Legacy Interactive has announced recently that they are developing a House M.D. Game for the Nintendo DS and PC based on the TV-Series. Developer Jonathan Cooperson has been keeping a diary of his game development progress, and comments on licensed versus original game content in his developer diary. Below is a snippet of the diary.
Jonathan Cooperson's House M.D. Developer’s Diary #2
Last we left off, the script was under way and we were in the early phases of working on programming and art on our House, M.D. game. But before I get more into that I want to briefly touch on the middle part of that development
process: The design phase. This is perhaps the most important part of the game—making process as it sets the foundation and scope of the entire game.
So here’s the low down on working with licensed materials: it is completely different from designing an original title and a whole new monster in and of itself. Normally when designing a game with original characters you can hone and craft the story around the gameplay to work how you need it. If you want to have the player jump across a river from rock to rock to get to the cave where they have to search for the new, better weapon to use, you can construct the story to lead that way.
With a licensed game you already have developed characters, an established story format and settings defined for you. This means you must craft the gameplay to fit in that pre-existing world rather than the other way around. This often proves to be far more difficult than you might think. That said, the pros of working with a licensed entity offer great benefits that you can’t get from an original title such as more established characters and settings, instant recognition of the title, and a built-in fan base (and with a built-in fan base of 82 million world-wide, who can complain?).
The real challenge with House was to create fun gameplay but still have it be coherent within the story being presented. I did not want the game to be a series of disjointed mini-games where we say “OK, now complete this Sudoku puzzle and that will give you a clue as to why the patient is dying...” Instead I wanted to have the player feel like they were part of House’s team so we could tell them “OK, the patient may be dying of illness X. Now go perform a Lumbar Puncture, do a complete blood count and search their house for toxins.“ This meant throwing most known mini-game conventions out of the window and designing gameplay based on what needed to be done in each specific case.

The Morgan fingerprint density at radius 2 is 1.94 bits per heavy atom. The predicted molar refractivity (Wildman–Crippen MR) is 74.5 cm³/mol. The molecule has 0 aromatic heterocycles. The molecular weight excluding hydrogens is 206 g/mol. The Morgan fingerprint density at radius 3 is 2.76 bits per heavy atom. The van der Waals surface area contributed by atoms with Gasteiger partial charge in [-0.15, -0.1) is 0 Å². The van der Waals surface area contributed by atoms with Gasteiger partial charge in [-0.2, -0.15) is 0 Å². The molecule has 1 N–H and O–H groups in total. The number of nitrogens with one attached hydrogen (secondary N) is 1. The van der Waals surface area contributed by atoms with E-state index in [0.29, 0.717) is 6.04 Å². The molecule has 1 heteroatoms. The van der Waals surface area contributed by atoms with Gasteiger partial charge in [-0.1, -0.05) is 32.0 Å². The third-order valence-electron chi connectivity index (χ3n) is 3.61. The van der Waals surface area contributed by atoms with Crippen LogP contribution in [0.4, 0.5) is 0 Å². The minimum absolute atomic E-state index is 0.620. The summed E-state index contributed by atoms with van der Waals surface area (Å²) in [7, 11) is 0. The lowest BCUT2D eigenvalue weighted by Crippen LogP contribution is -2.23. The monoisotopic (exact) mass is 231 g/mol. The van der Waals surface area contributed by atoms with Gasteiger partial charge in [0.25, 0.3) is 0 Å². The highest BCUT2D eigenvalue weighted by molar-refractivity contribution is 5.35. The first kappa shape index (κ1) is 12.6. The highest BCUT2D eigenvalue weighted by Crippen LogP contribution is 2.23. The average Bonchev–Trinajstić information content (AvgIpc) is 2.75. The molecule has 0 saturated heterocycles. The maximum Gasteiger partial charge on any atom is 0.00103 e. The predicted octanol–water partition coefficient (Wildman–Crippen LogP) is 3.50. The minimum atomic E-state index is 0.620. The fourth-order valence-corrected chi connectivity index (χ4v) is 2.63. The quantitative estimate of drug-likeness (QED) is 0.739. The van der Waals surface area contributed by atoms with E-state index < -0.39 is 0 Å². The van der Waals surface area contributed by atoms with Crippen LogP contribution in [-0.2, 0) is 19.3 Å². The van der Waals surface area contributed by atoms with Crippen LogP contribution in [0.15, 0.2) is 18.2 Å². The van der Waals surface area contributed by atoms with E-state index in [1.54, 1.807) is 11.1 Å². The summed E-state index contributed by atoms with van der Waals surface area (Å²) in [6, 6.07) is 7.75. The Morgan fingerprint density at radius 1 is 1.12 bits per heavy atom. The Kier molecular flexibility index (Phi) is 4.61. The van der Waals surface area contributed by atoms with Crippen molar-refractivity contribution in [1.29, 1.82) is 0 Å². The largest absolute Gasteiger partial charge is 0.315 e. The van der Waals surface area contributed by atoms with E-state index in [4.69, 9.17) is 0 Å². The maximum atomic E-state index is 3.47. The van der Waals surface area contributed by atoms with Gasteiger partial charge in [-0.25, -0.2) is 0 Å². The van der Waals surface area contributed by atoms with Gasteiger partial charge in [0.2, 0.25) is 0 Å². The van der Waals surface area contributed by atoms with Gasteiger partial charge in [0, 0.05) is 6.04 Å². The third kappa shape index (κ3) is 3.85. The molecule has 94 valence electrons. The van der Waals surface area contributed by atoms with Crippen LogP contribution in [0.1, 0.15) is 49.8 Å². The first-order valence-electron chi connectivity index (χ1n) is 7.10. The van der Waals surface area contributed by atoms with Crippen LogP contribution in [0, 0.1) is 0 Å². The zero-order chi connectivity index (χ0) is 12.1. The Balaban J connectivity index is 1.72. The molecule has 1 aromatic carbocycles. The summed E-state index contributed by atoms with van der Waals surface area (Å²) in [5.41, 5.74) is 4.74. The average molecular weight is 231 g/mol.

For this we utilized the assistance of several design sources; Alchemic Productions (designers on Clive Barker’s Jericho) helped with some overarching ideas of the mini-games involved providing some coherence to all the gameplay.
We then employed the assistance of Phil Campbell (designer of Nancy Drew
Dossier: Lights, Camera, Curses), who helped us refine some of the gameplay and make the interface work better for the unique interactivity of the Nintendo DS.
After putting all this input combined with the experience of Craig Brannon, our Executive Producer, and Genaro Avila, my Assistant Producer, we had a great variety of gameplay at hand that really fit seamlessly into the world of House.
Then came time to find someone to make this idea a reality. This is where Glyphic studios came into the picture. With a strong background in programming for the Nintendo DS, they immediately offered up the possibility for some amazing techniques for integrating the look and feel of the show into a gaming scenario.
We knew we didn’t want the game to look too “cartoony” because that just seemed like a bad match for the license and we didn’t want to blow the whole budget trying to render 3D models of all the characters (not to mention animating them). Animated 3D models can be a pretty strange way to look at characters based on real-life counterparts, also. That was really the key; these characters are already real, established people (well, real-life actors, at least). People know them already so why reinvent them? We ultimately decided to utilize still images, in a similar vein as the majority of casual games on the market, to establish the situations and dialog and the characters will come to life on their own practically (as long as the dialog is good; which we established in the last blog that it is spot on!). So we wanted to create an art style that is as close to photo-real as possible without being “freaky-looking” real. Well, take a look and I think you’ll agree it doesn’t get much better than the screenshots below.
Now comes the fun part: putting it all together and giving the player the ability to really feel what it’s like to be on the Diagnostics team at Princeton-Plainsboro Teaching Hospital. Stay tuned for more details on the gameplay as it develops (quite literally) and I promise even more gameplay images next time as it all comes together.